Economic Feasibility of a Woody Biomass- Based Ethanol Plant in Central Appalachia
AbstractA mixed-integer programming model is developed to assess the economic feasibility of siting a woody biomass-based ethanol facility in the central Appalachian hardwood region. The model maximizes the net present value (NPV) of a facility over its economic life. Model inputs include biomass availability, biomass handling system type, plant investment and capacity, transportation logistics, feedstock and product pricing, project financing, and taxes. Four alternative woody biomass handling systems, which include all processes from stand to plant, are considered. Eleven possible plant locations were identified based on site selection requirements. Results showed that the optimal plant location was in Buckhannon, West Virginia. The NPV of the plant with a demand of 2,000 dry tons of woody biomass per day varied from $68.11 million to $84.51 million among the systems over a 20-year plant life. Internal rate of return (IRR) of the facility averaged 18.67% for the base case scenario. Average ethanol production costs were approximately $2.02 to $2.08 per gallon. Production costs were most impacted by biomass availability, mill residue purchase price, plant investment and capacity, ethanol yield, and financing. Findings suggest that a woody biomass-based ethanol facility in central Appalachia could be economically feasible under certain operational scenarios.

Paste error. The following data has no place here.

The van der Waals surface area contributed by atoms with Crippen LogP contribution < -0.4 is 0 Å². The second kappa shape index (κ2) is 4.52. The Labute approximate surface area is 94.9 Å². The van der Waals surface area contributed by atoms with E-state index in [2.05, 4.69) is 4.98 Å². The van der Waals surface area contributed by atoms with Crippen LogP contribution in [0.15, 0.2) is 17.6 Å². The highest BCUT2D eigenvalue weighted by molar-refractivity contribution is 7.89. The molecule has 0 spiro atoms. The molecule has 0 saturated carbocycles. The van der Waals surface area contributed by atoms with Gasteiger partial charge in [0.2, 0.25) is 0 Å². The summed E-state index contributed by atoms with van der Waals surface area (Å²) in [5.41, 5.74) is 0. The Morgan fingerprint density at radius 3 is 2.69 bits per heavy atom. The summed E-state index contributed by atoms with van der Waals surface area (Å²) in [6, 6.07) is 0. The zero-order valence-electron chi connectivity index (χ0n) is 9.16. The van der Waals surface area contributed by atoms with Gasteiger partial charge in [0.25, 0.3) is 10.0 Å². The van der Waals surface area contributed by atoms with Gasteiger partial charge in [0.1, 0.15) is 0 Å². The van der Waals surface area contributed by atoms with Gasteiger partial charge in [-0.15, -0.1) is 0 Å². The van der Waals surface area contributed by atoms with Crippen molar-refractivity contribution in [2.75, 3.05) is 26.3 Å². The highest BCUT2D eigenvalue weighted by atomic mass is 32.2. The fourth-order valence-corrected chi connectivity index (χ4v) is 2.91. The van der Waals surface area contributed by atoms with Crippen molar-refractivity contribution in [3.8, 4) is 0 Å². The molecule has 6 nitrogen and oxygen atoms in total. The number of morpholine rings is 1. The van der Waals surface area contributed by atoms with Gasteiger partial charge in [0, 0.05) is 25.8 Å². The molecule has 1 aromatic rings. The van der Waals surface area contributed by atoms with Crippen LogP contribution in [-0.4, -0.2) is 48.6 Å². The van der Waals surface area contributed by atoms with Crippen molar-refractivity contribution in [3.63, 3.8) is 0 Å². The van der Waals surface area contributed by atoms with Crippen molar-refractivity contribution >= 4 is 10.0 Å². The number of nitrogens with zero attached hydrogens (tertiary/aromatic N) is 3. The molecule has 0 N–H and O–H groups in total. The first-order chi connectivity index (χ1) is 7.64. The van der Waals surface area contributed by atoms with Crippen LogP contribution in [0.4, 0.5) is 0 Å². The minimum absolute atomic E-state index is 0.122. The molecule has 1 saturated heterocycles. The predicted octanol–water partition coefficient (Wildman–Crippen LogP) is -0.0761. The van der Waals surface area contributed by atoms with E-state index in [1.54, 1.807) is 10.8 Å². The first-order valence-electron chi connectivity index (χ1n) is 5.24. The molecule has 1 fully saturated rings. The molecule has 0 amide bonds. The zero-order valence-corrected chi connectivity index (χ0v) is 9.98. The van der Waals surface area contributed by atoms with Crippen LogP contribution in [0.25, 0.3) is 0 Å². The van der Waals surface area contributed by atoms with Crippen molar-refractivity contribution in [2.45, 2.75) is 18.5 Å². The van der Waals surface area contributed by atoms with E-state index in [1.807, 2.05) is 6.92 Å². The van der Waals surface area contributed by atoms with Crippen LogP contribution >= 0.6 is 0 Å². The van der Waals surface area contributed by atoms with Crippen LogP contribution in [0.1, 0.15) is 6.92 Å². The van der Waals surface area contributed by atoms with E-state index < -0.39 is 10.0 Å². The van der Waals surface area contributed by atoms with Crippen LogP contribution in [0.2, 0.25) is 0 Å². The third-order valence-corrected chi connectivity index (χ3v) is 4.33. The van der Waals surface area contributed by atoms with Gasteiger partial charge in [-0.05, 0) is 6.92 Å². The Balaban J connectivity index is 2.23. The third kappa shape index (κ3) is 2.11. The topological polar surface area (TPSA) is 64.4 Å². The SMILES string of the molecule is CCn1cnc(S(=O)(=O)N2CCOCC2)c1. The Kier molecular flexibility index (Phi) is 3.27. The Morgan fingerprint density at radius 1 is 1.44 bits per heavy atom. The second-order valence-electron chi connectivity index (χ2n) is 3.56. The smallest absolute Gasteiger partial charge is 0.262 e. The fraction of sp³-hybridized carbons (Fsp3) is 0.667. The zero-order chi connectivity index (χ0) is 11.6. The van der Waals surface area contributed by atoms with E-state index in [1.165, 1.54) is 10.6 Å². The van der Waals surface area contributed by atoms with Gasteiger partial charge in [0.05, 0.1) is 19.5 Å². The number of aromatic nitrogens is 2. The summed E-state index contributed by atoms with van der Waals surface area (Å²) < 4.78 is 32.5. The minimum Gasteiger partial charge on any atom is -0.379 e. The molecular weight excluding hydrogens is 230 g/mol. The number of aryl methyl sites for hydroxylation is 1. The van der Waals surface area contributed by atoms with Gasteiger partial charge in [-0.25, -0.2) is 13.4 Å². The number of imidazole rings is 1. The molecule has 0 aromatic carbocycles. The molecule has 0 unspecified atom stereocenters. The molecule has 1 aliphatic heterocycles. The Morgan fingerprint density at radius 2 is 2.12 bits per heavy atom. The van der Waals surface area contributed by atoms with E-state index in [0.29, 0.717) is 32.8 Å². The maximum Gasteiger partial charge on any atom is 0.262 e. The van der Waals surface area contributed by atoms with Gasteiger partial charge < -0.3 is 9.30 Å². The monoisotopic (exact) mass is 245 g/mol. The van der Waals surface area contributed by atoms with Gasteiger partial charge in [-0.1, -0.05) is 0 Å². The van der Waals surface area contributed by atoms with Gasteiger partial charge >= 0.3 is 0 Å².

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Bibliographic InfoArticle provided by Western Agricultural Economics Association in its journal Journal of Agricultural and Resource Economics.
Volume (Year): 35 (2010)
Issue (Month): 3 (December)
biofuels; economic analysis; ethanol; optimization; woody biomass; Crop Production/Industries;
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